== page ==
Breastfeeding can be a difficult time for both mother and baby, so using cabbage leaves and tea bags to ease pain or eating oatmeal to increase milk production are among the folk remedies that women pass along to new mothers seeking help.
As experts in this field, lactation specialists were surveyed to see how often they pass along this folklore to breastfeeding mothers, despite a lack of research-based evidence to support these suggestions, according to a recent survey by Dr. Jonathan Schaffir, an obstetrician at The Ohio State University Wexner Medical Center.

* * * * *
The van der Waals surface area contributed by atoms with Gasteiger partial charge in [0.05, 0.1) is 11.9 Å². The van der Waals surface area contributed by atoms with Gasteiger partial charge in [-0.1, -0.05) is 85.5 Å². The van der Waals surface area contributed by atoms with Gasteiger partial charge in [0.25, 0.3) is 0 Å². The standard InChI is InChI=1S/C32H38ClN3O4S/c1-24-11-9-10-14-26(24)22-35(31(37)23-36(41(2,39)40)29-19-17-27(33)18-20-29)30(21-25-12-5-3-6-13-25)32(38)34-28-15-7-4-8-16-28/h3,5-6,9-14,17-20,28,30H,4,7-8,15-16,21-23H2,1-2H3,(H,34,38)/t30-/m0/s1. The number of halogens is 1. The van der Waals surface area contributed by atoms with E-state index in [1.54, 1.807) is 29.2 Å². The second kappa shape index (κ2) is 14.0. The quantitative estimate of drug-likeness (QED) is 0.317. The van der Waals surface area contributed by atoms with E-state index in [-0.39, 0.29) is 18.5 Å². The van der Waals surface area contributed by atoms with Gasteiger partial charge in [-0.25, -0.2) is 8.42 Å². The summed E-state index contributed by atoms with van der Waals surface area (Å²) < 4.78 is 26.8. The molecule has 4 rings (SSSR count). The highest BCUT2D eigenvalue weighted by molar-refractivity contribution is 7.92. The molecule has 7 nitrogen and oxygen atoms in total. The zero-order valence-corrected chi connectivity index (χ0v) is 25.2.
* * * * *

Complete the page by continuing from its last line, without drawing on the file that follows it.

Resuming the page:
Results of the survey are published in Breastfeeding Medicine.
The online survey of 124 lactation consultants affiliated with U.S. medical centers in 29 states found that 69 percent reported hearing of folk remedies, and 65 percent had recommended at least one of these methods.
Survey respondents were asked to provide examples of advice they had heard of, as well as advice they routinely passed on to breastfeeding mothers. Advice was broken into five categories: recommendations to promote lactation, to initiate breastfeeding, to treat pain associated with breastfeeding, to assist with weaning, and about substances to avoid for the baby’s sake.
Science Brief thanks to EurekAlert.
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